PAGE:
In March, I wrote about the time I was fired. In April, I wrote about the kinds of behavior that can lead to getting fired. In May, I wrote about how to fire someone badly. It’s not that I’m obsessed with the firing process, it’s just that I’ve seen it done badly, and it turns out a lot of my friends have relevant experience in this area. Plus, it’s a part of work, like it or not. And it’s important.
Continuing on the theme, I recently had the chance to sit down with my super-smart friend Debbie Fischer, current therapist and former HR executive with 20 years of experience (Target, Disney, Campbell Mithun). Debbie’s got lots of experience letting people go, both for performance reasons and for layoffs, so I was especially interested in her thoughts on how to do it well. Here are a few tips from someone who knows:
Rule #1: Be efficient, but fair
Nobody in the history of the world has ever said they wished they would have waited longer to fire someone. And yet, when it comes to letting someone go, efficiency doesn’t have to be the primary goal. Debbie shared several examples of situations in which a firing manager was desperate to make a move immediately, but hadn’t ever taken the time to communicate issues or set expectations with their employee. Nobody likes performance improvement plans, but that doesn’t mean people don’t need a heads up when they’re not performing. Take the time to communicate with your employee. Let them know that things are not going well before you let them go.
Rule #2: If your company’s big enough to have an HR team, let them do their job
Yes, sometimes working with HR means extra paperwork, extra process, extra time, and what can feel like jumping through hoops. But HR plays a critical role in letting people go, and can help the situation go much more smoothly by providing guidance, coaching, structure, and experience. If the HR team is good, they can do it efficiently. They can also keep you and the company out of legal trouble.
There’s another good reason to include HR: professional courtesy. If you don’t keep your HR team in the loop, you’re telling them their expertise doesn’t matter, and you’re creating a lot more work for them, after-the-fact. Nobody likes being left out, and if your HR team has to clean up the mess you made, they won’t be happy. And – trust me – you want HR on your side.
Rule #3: Acknowledge that the situation sucks
Whether you’re laying people off or firing someone for performance-related reasons, letting someone go is a drag for everyone involved. In some ways, letting someone go is an acknowledgement of failure – failure to grow or develop an employee, failure to acquire new skills, failure to hire effectively, failure to keep a business unit afloat, failure to stop making racist jokes (you get the idea) – and acknowledging the reality of the situation can be a good thing. We may all find perspective over time, but getting fired is a major life upheaval that impacts people’s families, friends, and finances. We don’t have to pretend it’s easy.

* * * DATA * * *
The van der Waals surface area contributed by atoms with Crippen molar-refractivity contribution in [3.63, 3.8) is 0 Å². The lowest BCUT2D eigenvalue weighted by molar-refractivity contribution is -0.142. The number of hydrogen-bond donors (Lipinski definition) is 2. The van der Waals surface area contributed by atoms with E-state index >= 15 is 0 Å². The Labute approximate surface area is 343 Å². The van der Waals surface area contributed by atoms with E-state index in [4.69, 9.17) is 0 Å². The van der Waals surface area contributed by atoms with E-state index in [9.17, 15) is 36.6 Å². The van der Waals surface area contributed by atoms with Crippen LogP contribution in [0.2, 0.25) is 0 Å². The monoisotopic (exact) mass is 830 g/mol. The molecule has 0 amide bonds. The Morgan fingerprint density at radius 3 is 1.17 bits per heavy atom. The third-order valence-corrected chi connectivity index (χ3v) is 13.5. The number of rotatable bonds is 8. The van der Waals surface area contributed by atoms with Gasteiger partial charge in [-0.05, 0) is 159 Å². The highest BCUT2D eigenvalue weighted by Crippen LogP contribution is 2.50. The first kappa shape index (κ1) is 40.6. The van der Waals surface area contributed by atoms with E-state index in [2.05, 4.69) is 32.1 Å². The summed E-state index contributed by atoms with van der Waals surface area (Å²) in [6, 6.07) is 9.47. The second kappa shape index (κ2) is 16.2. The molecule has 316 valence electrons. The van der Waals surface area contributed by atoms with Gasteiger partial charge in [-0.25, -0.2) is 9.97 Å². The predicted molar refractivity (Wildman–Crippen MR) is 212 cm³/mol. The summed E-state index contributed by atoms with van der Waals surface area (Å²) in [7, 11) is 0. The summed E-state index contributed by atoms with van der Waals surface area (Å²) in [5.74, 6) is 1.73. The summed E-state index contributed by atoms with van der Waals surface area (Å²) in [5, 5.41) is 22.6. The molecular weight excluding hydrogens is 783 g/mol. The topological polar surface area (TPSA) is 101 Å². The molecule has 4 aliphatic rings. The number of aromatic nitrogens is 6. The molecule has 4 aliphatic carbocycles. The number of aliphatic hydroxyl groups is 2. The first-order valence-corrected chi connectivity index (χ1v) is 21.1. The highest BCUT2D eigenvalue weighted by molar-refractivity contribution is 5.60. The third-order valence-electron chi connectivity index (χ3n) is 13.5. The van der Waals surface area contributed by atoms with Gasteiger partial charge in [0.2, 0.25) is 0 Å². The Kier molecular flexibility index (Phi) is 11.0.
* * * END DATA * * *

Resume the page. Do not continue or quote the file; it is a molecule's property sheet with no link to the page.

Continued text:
Rule #4: Shut up!
People who are good at letting employees go are good at saying only what they need to say, nothing more. Debbie’s seen lots of managers drone on and on about their own experience, trying to provide perspective to someone who can barely hear the words. The best way to let someone go, according to Debbie, is directly. (In fact, she’s often coached managers to read their part from a script and then leave the room, leaving the tactical parts to HR.) Managers who keep the conversation going after letting someone go may be trying to make themselves feel better, but they often end up making the situation worse.
Rule #5: Remember that this is a small town
This is true in Minneapolis, and it’s also true in New York City: your town, your industry, and your network are smaller than you think. While I have conflicting thoughts on whether or not it’s okay to burn bridges, I have no conflicting thoughts about being kind and respectful at work and in life. Naturally, this includes letting people go. If you do it humanely, you stand a chance of saving a relationship. And in your town, your industry, and your network, there’s no guarantee you won’t be on the other side of the table next time around.
What do you think?
Do these rules match your own experience and ideas? Did I leave anything out? Have you got pointers based on your experience on either side of the table? Please let me know – I’d love to hear from you.